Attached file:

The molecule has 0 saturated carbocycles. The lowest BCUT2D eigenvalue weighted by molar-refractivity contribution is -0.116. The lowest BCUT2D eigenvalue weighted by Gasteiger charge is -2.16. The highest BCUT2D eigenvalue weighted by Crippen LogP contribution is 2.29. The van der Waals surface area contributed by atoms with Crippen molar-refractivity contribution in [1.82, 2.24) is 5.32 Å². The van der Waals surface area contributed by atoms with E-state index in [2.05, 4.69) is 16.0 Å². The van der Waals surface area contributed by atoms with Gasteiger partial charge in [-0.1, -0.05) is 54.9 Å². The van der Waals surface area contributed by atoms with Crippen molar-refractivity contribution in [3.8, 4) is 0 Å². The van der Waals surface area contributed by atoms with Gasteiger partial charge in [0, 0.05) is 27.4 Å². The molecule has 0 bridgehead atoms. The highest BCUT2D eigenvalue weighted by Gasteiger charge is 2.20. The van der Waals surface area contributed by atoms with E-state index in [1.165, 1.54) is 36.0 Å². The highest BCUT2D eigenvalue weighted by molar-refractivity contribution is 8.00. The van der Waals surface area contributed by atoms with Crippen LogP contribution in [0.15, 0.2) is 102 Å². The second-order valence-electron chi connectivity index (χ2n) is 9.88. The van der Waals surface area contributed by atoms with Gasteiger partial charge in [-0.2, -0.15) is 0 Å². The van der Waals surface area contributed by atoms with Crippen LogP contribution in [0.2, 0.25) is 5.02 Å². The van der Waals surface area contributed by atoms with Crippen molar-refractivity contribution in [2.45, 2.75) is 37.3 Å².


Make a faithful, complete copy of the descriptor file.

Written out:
The molecule has 0 saturated carbocycles. The lowest BCUT2D eigenvalue weighted by molar-refractivity contribution is -0.116. The lowest BCUT2D eigenvalue weighted by Gasteiger charge is -2.16. The highest BCUT2D eigenvalue weighted by Crippen LogP contribution is 2.29. The van der Waals surface area contributed by atoms with Crippen molar-refractivity contribution in [1.82, 2.24) is 5.32 Å². The van der Waals surface area contributed by atoms with E-state index in [2.05, 4.69) is 16.0 Å². The van der Waals surface area contributed by atoms with Gasteiger partial charge in [-0.1, -0.05) is 54.9 Å². The van der Waals surface area contributed by atoms with Crippen molar-refractivity contribution in [3.8, 4) is 0 Å². The van der Waals surface area contributed by atoms with Gasteiger partial charge in [0, 0.05) is 27.4 Å². The molecule has 0 bridgehead atoms. The highest BCUT2D eigenvalue weighted by Gasteiger charge is 2.20. The van der Waals surface area contributed by atoms with E-state index in [1.165, 1.54) is 36.0 Å². The highest BCUT2D eigenvalue weighted by molar-refractivity contribution is 8.00. The van der Waals surface area contributed by atoms with Crippen LogP contribution in [0.15, 0.2) is 102 Å². The second-order valence-electron chi connectivity index (χ2n) is 9.88. The van der Waals surface area contributed by atoms with Gasteiger partial charge in [-0.2, -0.15) is 0 Å². The van der Waals surface area contributed by atoms with Crippen LogP contribution in [0.2, 0.25) is 5.02 Å². The van der Waals surface area contributed by atoms with Crippen molar-refractivity contribution in [2.45, 2.75) is 37.3 Å².